Charity Commissioners not up to it

Posted on 17 Sep 2020
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Serious questions have been raised about the Charity Commission’s ability to be a regulator following a scathing interrogation before the Public Accounts Committee, reports Harris & Co accountants Northampton.

The Commission’s chair, William Shawcross, was criticised by MP Margaret Hodge, committee chair, for being unaware that The Cup Trust – recently in the headlines after it emerged that it was a scheme paying £46m in tax and only giving beneficiaries £55,000 – was a scam.

The Cup Trust employed an offshore bank loan to buy £1m gilts, which it then sold to investors who had paid a fee to join the scheme, for a nominal sum. The Trust then donated around £500 to charity on the investors" behalf. The investors then sold the gilts and "donated" the money to the Cup Trust.

Since then the First Tier Tribunal has also ruled to protect £156m in tax from a scheme linked to the trust, devised by NT Advisors and sold by Dominion Fiduciary Services Group, which had 305 users.

Hodge commented:

‘The people behind it, NT Advisors, were well known to HMRC. Around the whole of the financial services world they were known for their prime business of avoiding tax. In saying this is a legitimate organisation, why didn’t you ask questions about the trustees, or look at some of their records or talk to your colleagues at HMRC?’

Shawcross said that the organisation ‘came to create a charity’ to give funds to other young people.

He continued:

‘And we had no reason to believe that was not the case. This is a tax avoidance issue – it is not our issue. It is an HMRC issue. Public benefit is our issue.’

‘Referring to the £55,000 that The Cup Trust donated, Shawcross said: ‘I know it is not very much money but we have investigated... and they were given to legitimate charities.’

The Cup Trust’s income – cited from accounts presented before the PAC – showed it to have received £97,590,164m in income while it’s total expenditure was £97,451,195m.

The PAC questioned Shawcross about the failure of the organisation’s investigatory functions – as required by statutory law. Demonstrating the Commission"s history of not making use of its statutory powers of investigation, the PAC quoted a previous report made 10 years ago by then-PAC member and current chancellor, George Osborne, in which he said:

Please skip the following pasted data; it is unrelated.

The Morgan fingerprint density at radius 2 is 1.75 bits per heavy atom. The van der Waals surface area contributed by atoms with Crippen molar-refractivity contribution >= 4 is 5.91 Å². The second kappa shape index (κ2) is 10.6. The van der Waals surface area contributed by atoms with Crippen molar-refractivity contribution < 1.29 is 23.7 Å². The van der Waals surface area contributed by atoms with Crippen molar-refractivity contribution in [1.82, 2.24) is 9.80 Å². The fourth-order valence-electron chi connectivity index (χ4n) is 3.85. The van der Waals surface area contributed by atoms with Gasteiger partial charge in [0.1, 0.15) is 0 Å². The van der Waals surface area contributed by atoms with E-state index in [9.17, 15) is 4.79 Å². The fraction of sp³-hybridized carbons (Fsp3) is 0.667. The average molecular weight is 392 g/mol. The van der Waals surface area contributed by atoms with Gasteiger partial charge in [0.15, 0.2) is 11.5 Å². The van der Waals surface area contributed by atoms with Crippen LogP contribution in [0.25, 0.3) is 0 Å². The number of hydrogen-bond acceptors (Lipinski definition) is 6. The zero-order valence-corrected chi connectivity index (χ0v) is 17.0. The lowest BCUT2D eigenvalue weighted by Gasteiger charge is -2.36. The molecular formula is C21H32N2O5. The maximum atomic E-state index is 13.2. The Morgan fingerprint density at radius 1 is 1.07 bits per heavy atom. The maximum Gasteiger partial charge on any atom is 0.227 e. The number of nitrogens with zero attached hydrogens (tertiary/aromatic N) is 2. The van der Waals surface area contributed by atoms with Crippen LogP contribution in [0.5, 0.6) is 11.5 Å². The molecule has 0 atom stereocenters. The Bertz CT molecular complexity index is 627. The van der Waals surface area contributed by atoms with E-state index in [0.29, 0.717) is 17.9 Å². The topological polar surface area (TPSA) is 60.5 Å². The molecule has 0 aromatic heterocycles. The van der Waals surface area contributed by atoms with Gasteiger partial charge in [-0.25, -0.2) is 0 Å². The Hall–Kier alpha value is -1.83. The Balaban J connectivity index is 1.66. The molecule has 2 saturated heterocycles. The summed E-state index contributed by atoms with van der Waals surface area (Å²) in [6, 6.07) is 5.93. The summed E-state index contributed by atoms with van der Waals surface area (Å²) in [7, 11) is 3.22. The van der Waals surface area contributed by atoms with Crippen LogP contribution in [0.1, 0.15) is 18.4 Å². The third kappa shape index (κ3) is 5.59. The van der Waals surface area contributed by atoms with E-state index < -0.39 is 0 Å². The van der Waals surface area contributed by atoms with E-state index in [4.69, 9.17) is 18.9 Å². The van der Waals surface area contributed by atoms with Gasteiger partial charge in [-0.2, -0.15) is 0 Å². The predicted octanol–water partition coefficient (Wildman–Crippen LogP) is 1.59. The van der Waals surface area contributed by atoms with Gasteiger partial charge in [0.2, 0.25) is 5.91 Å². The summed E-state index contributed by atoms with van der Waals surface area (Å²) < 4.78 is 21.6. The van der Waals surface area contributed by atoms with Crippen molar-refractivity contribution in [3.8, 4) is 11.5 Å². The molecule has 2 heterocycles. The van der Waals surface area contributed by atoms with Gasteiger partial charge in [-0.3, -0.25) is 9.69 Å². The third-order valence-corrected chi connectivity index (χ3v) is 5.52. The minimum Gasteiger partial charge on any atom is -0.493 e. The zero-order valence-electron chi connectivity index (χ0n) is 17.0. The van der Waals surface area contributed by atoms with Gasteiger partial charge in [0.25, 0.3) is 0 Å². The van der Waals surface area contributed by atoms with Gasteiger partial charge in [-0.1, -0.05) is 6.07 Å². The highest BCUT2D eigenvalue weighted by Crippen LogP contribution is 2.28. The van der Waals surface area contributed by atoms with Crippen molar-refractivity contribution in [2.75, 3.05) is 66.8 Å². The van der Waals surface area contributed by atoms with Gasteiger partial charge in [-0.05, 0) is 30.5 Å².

‘You sit around having a cup of tea with the trustees, satisfied with what they have said.’

In addition, the PAC quoted the National Fraud Office’s figures –which estimated fraud in the charity sector at £1bn.

The Charity Commission could not cite any figures for how many trustees they had removed as a result of investigations, neither could they say how many had been suspended.

PAC member Stephen Barclay said:

‘I can’t understand how you can run a regulatory body and not know what enforcement should be.’

Shawcross answered saying:

‘I totally agree we should be able to do more investigating, if we had more resources. It is absolutely crucial in maintaining public confidence in the charitable sector.’

Hodge went further – saying the NAO had told the Committee of about 50 instances of tax avoidance activity by charities.

Shawcross continued:

‘We have not found any evidence of that – and if we do – the lesson we take from this is that we will cooperate even more closely with HMRC than we do.’

HMRC’s chief executive, Lin Homer, told the PAC that 300 investigations were currently being conducted in the sector, while eight declarations had been made under the Disclosure of Tax Avoidance Schemes (DOTAS) rules.

Homer stated:

‘The simple point to make is that if we take action to prevent a scheme working, that doesn’t of itself deregister a charity.’

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